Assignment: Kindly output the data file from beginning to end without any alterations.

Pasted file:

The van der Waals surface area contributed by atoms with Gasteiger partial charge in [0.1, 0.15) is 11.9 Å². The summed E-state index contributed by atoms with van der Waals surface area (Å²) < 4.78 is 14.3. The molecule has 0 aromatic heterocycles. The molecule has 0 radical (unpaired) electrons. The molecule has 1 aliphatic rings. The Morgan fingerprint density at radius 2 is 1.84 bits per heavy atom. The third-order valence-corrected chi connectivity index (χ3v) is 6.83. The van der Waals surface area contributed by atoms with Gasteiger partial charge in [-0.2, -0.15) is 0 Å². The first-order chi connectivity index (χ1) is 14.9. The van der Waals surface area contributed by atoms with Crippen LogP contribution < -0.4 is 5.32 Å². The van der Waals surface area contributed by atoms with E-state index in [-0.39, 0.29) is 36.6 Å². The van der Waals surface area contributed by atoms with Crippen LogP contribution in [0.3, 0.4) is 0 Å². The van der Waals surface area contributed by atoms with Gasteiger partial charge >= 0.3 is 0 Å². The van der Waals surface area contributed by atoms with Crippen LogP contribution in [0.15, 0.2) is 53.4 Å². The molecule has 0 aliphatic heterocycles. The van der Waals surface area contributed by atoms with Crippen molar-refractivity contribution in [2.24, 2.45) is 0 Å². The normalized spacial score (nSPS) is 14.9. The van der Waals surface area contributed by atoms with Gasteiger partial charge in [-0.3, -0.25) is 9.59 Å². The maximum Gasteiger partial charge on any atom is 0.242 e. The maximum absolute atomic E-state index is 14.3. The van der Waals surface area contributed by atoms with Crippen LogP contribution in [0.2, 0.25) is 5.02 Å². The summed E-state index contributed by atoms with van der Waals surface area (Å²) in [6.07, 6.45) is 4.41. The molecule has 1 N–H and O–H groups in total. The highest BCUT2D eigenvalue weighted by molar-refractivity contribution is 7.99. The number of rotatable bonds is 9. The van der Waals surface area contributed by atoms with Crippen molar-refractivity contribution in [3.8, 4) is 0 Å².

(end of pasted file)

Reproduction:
The van der Waals surface area contributed by atoms with Gasteiger partial charge in [0.1, 0.15) is 11.9 Å². The summed E-state index contributed by atoms with van der Waals surface area (Å²) < 4.78 is 14.3. The molecule has 0 aromatic heterocycles. The molecule has 0 radical (unpaired) electrons. The molecule has 1 aliphatic rings. The Morgan fingerprint density at radius 2 is 1.84 bits per heavy atom. The third-order valence-corrected chi connectivity index (χ3v) is 6.83. The van der Waals surface area contributed by atoms with Gasteiger partial charge in [-0.2, -0.15) is 0 Å². The first-order chi connectivity index (χ1) is 14.9. The van der Waals surface area contributed by atoms with Crippen LogP contribution < -0.4 is 5.32 Å². The van der Waals surface area contributed by atoms with E-state index in [-0.39, 0.29) is 36.6 Å². The van der Waals surface area contributed by atoms with Crippen LogP contribution in [0.3, 0.4) is 0 Å². The van der Waals surface area contributed by atoms with Gasteiger partial charge >= 0.3 is 0 Å². The van der Waals surface area contributed by atoms with Crippen LogP contribution in [0.15, 0.2) is 53.4 Å². The molecule has 0 aliphatic heterocycles. The van der Waals surface area contributed by atoms with Crippen molar-refractivity contribution in [2.24, 2.45) is 0 Å². The normalized spacial score (nSPS) is 14.9. The van der Waals surface area contributed by atoms with Gasteiger partial charge in [-0.3, -0.25) is 9.59 Å². The maximum Gasteiger partial charge on any atom is 0.242 e. The maximum absolute atomic E-state index is 14.3. The van der Waals surface area contributed by atoms with Crippen LogP contribution in [0.2, 0.25) is 5.02 Å². The summed E-state index contributed by atoms with van der Waals surface area (Å²) in [6.07, 6.45) is 4.41. The molecule has 1 N–H and O–H groups in total. The highest BCUT2D eigenvalue weighted by molar-refractivity contribution is 7.99. The number of rotatable bonds is 9. The van der Waals surface area contributed by atoms with Crippen molar-refractivity contribution in [3.8, 4) is 0 Å².